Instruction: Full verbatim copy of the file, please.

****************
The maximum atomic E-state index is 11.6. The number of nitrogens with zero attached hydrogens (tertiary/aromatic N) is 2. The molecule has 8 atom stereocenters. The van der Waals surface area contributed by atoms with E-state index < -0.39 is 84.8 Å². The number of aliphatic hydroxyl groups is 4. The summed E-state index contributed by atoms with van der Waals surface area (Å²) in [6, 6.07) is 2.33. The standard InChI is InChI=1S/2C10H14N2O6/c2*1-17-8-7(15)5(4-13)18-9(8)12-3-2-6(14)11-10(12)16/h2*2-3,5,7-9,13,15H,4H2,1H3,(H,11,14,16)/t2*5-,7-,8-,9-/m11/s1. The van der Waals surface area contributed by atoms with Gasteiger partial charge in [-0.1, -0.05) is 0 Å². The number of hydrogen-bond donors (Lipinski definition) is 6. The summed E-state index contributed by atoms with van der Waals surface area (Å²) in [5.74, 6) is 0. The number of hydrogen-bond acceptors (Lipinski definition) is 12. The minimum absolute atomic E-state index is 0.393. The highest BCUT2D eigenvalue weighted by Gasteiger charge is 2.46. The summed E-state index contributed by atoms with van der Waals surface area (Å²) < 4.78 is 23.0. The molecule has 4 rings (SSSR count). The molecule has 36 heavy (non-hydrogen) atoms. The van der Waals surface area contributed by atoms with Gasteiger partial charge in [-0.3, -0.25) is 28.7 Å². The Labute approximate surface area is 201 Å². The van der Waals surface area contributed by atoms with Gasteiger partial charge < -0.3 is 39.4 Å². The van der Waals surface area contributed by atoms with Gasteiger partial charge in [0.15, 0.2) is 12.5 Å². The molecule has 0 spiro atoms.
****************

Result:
The maximum atomic E-state index is 11.6. The number of nitrogens with zero attached hydrogens (tertiary/aromatic N) is 2. The molecule has 8 atom stereocenters. The van der Waals surface area contributed by atoms with E-state index < -0.39 is 84.8 Å². The number of aliphatic hydroxyl groups is 4. The summed E-state index contributed by atoms with van der Waals surface area (Å²) in [6, 6.07) is 2.33. The standard InChI is InChI=1S/2C10H14N2O6/c2*1-17-8-7(15)5(4-13)18-9(8)12-3-2-6(14)11-10(12)16/h2*2-3,5,7-9,13,15H,4H2,1H3,(H,11,14,16)/t2*5-,7-,8-,9-/m11/s1. The van der Waals surface area contributed by atoms with Gasteiger partial charge in [-0.1, -0.05) is 0 Å². The number of hydrogen-bond donors (Lipinski definition) is 6. The summed E-state index contributed by atoms with van der Waals surface area (Å²) in [5.74, 6) is 0. The number of hydrogen-bond acceptors (Lipinski definition) is 12. The minimum absolute atomic E-state index is 0.393. The highest BCUT2D eigenvalue weighted by Gasteiger charge is 2.46. The summed E-state index contributed by atoms with van der Waals surface area (Å²) < 4.78 is 23.0. The molecule has 4 rings (SSSR count). The molecule has 36 heavy (non-hydrogen) atoms. The van der Waals surface area contributed by atoms with Gasteiger partial charge in [-0.3, -0.25) is 28.7 Å². The Labute approximate surface area is 201 Å². The van der Waals surface area contributed by atoms with Gasteiger partial charge < -0.3 is 39.4 Å². The van der Waals surface area contributed by atoms with Gasteiger partial charge in [0.15, 0.2) is 12.5 Å². The molecule has 0 spiro atoms.